NEW YORK (
) -- Here are the top stock market headlines for the morning of Wednesday, May 26, 2010.
Wednesday's Early Headlines
- Durable-Goods Orders Rise 2.9% in April -- The Commerce Department said Wednesday that orders for durable goods in the U.S. rose 2.9% last month, nearly doubling the consensus of economists for a 1.5% increase, according to Briefing.com. Transportation orders accounted for much of the overall gain. When transportation orders were stripped out, durable-goods orders fell 1% for the month.
- BP's Top Kill Could Take Two Days -- BP (BP) - Get Report said Wednesday it is testing to determine if the so-called top kill procedure to plug the oil leak in the Gulf of Mexico can be successfully executed. "This top kill procedure has not been carried out offshore at 5,000 feet water depth before, and its success cannot be assured," BP said in a statement. BP said it expects the procedure could take up to two days, and it can't predict how long it will take to determine if the operation was successful.
- Apple Faces U.S. Scrutiny Over Digital Music -- Apple (AAPL) - Get Report may face an antitrust inquiry from the Justice Department because of its tactics in the market for digital music, The New York Times reports, citing several people briefed on the conversations. Investigators had asked specifically about recent allegations that Apple used its dominant market position to persuade music labels to refuse to give Amazon.com (AMZN) - Get Report exclusive access to music about to be released, people briefed on the Justice Department inquiries told the Times.
- Qatar Eyes Treasury's Citigroup Stock -- Sovereign wealth fund the Qatar Investment Authority has expressed interest in buying part of the U.S. Treasury's stake in Citigroup (C) - Get Report, The Financial Times reports, citing people familiar with the matter. The QIA's interest in Citigroup could potentially boosting efforts to sell the shares amid the global rout in banking stocks, as other cash-rich state funds are shying away from banks, often because of big losses on such investments in the past, the FT reports.
- OECD Lifts Economic Outlook -- The Organization for Economic Cooperation and Development lifted its economic forecasts for Japan, the United States and the eurozone countries, but Japan and the U.S. are still expected to outpace Europe, the report said, according to The Associated Press. "The outlook has really improved in this short period" since the OECD's last forecast, the report said, although the watchdog organization warned that member countries need to pursue "fiscal consolidation" by reducing deficits. "The period of significant financial instability that began in August 2007 is not yet over," the OECD added in its report.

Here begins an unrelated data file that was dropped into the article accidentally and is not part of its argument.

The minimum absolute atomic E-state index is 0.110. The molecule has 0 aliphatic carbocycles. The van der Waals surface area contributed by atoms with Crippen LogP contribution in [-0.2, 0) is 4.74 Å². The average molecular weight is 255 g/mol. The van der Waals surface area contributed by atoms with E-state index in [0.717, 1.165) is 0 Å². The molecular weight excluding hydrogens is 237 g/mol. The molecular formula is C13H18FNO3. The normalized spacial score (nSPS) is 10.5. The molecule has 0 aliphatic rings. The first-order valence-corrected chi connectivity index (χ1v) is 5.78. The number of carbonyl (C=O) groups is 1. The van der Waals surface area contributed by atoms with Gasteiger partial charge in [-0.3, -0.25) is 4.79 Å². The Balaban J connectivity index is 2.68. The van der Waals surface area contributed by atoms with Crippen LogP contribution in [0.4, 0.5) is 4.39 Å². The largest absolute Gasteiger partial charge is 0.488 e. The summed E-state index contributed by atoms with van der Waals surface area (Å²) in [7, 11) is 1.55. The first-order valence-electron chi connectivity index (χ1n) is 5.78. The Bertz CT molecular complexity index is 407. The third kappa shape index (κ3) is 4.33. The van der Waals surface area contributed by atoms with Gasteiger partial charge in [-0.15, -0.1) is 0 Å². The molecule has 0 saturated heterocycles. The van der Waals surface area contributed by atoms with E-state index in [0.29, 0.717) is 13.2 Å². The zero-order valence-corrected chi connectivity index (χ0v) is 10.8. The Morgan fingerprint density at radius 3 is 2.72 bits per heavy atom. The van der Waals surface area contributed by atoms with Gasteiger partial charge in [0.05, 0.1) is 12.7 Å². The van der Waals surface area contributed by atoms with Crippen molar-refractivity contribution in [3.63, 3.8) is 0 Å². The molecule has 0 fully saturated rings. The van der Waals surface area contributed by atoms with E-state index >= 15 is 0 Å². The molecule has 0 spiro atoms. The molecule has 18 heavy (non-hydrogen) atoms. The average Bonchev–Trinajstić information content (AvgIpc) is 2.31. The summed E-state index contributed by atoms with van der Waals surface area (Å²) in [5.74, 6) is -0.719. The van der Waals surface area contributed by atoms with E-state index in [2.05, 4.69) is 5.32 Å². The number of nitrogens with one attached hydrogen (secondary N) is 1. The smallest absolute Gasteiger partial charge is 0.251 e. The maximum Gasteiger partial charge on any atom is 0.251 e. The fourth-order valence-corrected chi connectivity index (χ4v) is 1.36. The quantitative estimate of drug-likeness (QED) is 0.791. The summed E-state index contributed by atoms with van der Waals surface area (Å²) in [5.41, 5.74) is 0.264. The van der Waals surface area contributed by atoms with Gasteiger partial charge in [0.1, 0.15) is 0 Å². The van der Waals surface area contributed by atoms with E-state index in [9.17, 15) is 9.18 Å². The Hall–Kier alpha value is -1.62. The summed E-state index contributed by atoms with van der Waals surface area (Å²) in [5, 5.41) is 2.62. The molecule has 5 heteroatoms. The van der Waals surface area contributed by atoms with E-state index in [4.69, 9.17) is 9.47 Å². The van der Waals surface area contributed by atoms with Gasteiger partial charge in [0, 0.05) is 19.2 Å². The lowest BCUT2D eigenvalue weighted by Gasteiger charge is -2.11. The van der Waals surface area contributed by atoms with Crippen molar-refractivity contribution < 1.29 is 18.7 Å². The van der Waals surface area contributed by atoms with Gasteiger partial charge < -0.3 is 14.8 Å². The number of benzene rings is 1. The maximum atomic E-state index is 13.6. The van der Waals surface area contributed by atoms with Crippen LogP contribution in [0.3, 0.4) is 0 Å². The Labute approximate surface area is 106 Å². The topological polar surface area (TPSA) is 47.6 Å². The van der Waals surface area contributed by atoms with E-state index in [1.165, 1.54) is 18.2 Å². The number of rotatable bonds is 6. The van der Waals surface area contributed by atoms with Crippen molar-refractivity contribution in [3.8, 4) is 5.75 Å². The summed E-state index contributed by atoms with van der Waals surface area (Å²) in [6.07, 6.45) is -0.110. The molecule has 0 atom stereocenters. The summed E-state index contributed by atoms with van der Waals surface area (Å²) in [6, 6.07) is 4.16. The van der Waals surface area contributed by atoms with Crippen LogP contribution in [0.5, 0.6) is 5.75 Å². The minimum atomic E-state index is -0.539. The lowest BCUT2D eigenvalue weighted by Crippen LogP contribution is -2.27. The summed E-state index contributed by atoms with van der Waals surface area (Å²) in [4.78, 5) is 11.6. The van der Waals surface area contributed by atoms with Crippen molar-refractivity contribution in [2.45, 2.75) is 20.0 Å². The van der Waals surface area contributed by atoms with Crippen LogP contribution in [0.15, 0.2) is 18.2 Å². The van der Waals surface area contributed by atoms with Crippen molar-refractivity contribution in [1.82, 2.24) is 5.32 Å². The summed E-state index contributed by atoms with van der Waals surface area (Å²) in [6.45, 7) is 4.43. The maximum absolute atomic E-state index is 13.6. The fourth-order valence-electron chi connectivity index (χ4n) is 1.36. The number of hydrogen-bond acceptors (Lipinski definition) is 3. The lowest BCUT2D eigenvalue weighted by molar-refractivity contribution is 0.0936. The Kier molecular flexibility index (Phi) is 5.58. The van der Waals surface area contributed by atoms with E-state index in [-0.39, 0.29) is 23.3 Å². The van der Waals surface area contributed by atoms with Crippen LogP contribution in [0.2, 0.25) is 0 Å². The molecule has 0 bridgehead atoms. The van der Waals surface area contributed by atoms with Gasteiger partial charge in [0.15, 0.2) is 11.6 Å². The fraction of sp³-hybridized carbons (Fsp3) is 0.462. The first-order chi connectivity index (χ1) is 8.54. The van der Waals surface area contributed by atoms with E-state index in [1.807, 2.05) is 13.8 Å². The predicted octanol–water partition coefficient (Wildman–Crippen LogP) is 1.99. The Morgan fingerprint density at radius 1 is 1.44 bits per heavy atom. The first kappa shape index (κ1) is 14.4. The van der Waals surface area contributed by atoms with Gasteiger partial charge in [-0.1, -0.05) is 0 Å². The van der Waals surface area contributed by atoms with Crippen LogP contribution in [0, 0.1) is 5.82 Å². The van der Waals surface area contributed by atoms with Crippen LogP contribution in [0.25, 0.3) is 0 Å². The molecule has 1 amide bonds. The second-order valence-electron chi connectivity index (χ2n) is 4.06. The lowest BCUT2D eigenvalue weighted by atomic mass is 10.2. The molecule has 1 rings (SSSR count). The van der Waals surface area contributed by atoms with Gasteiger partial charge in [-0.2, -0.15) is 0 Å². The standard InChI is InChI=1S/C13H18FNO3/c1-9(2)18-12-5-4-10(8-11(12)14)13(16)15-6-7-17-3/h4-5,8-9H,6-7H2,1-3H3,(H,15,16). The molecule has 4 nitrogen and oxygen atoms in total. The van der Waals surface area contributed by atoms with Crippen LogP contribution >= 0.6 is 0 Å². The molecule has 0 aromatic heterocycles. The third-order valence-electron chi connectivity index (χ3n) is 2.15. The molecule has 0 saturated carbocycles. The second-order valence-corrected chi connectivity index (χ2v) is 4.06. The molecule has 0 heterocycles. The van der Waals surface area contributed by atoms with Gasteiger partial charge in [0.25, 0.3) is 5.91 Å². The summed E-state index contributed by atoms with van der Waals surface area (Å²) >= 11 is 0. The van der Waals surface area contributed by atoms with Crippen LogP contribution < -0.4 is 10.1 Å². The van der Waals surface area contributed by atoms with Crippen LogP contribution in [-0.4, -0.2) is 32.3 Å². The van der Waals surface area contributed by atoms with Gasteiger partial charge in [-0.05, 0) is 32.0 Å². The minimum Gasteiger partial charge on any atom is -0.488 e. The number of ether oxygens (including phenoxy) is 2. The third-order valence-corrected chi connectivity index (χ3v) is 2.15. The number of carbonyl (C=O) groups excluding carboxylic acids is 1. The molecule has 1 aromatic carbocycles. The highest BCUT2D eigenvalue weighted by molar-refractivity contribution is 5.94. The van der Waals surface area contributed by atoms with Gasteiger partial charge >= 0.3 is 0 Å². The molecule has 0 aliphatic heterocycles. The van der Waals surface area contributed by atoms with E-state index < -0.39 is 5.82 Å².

- Purchasing Applications Fall to 13-Year Low Even as Rates Slide -- The Mortgage Bankers Association said its Market Composite Index, a measure of mortgage loan application volume, rose a seasonally adjusted 11.3% last week, as refinancing applications jumped 17% from the prior. On the other hand, purchasing applications fell 3.3% compared with the previous week, the survey showed, the lowest level in more than 13 years. The data continue to suggest that the debt crises in Europe extended the opportunity for homeowners to lock in at historically low mortgage rates, Michael Fratantoni, MBA's Vice President of Research and Economics, said in a statement. The average 30-year fixed-rate mortgage rate fell to 4.80% last week from 4.83% the previous week, the MBA said.
- T-Mobile USA CEO Steps Down -- T-Mobile USA, a unit of Deutsche Telekom (DT) - Get Report, said Wednesday that President and CEO Robert Dotson will step down next year. Philipp Humm, a former CEO of T-Mobile Deutschland, will be Dotson's successor. Humm is currently responsible for sales and service in Europe as chief regional officer. Humm will take over as CEO of T-Mobile USA in February, the company said in a press release.
Wednesday's Earnings Roundup
- Toll Brothers (TOL) - Get Report said it had a second-quarter loss of 24 cents a share, a penny worse than the Thomson Reuters average estimate. Revenue fell 22% from a year ago to $311.3 million, below the $321.9 million consensus.
- Zale (ZLC) reported a fiscal third-quarter adjusted loss of 76 cents a share on sales of $360 million, compared to estimates Zale would report a loss of 95 cents a share on revenue of $354.1 million.
- Solarfun Power Holdings (SOLF) posted a first-quarter profit of 40 cents a share on revenue of $216.2 million, above the consensus target for a profit of 19 cents a share on revenue of $191.7 million.
- American Eagle Outfitters (AEO) - Get Report notched a first-quarter adjusted profit of 17 cents a share on sales of $659.5 million, compared with the Thomson Reuters average estimate for a profit of 17 cents a share on revenue of $656.3 million. Looking ahead, American Eagle offered weaker-than-expected earnings guidance for the second quarter.
-- Written by Robert Holmes in Boston
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